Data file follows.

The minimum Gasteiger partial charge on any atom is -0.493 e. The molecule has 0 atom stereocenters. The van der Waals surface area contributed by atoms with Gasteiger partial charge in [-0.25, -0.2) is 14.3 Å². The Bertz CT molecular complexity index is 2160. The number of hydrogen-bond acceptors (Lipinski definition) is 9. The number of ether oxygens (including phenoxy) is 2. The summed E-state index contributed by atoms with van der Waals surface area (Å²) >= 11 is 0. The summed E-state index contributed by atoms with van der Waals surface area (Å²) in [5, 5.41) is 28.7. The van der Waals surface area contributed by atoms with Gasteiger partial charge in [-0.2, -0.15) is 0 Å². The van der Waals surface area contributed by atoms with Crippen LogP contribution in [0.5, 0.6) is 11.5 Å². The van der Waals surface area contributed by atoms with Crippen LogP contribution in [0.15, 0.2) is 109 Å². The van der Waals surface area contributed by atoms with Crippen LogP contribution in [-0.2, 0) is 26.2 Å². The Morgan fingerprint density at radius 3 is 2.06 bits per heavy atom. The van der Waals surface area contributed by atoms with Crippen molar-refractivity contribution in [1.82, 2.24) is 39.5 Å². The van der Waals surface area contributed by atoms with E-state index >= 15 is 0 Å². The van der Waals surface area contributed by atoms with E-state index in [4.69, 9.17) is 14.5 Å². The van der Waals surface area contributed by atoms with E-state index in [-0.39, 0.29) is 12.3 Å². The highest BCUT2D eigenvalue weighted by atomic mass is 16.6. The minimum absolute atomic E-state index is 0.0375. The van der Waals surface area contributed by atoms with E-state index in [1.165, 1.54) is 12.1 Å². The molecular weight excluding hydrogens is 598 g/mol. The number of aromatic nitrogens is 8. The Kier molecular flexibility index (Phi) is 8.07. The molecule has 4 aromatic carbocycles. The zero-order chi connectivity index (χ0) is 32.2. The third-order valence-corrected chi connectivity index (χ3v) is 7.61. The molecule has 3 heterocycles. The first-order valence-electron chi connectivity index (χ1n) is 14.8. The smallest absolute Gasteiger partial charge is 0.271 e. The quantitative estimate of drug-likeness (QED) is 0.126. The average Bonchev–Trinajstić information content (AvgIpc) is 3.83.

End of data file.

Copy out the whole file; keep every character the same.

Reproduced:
The minimum Gasteiger partial charge on any atom is -0.493 e. The molecule has 0 atom stereocenters. The van der Waals surface area contributed by atoms with Gasteiger partial charge in [-0.25, -0.2) is 14.3 Å². The Bertz CT molecular complexity index is 2160. The number of hydrogen-bond acceptors (Lipinski definition) is 9. The number of ether oxygens (including phenoxy) is 2. The summed E-state index contributed by atoms with van der Waals surface area (Å²) >= 11 is 0. The summed E-state index contributed by atoms with van der Waals surface area (Å²) in [5, 5.41) is 28.7. The van der Waals surface area contributed by atoms with Gasteiger partial charge in [-0.2, -0.15) is 0 Å². The van der Waals surface area contributed by atoms with Crippen LogP contribution in [0.5, 0.6) is 11.5 Å². The van der Waals surface area contributed by atoms with Crippen LogP contribution in [0.15, 0.2) is 109 Å². The van der Waals surface area contributed by atoms with Crippen LogP contribution in [-0.2, 0) is 26.2 Å². The Morgan fingerprint density at radius 3 is 2.06 bits per heavy atom. The van der Waals surface area contributed by atoms with Crippen molar-refractivity contribution in [1.82, 2.24) is 39.5 Å². The van der Waals surface area contributed by atoms with E-state index >= 15 is 0 Å². The van der Waals surface area contributed by atoms with E-state index in [4.69, 9.17) is 14.5 Å². The van der Waals surface area contributed by atoms with E-state index in [-0.39, 0.29) is 12.3 Å². The highest BCUT2D eigenvalue weighted by atomic mass is 16.6. The minimum absolute atomic E-state index is 0.0375. The van der Waals surface area contributed by atoms with E-state index in [1.165, 1.54) is 12.1 Å². The molecular weight excluding hydrogens is 598 g/mol. The number of aromatic nitrogens is 8. The Kier molecular flexibility index (Phi) is 8.07. The molecule has 4 aromatic carbocycles. The zero-order chi connectivity index (χ0) is 32.2. The third-order valence-corrected chi connectivity index (χ3v) is 7.61. The molecule has 3 heterocycles. The first-order valence-electron chi connectivity index (χ1n) is 14.8. The smallest absolute Gasteiger partial charge is 0.271 e. The quantitative estimate of drug-likeness (QED) is 0.126. The average Bonchev–Trinajstić information content (AvgIpc) is 3.83.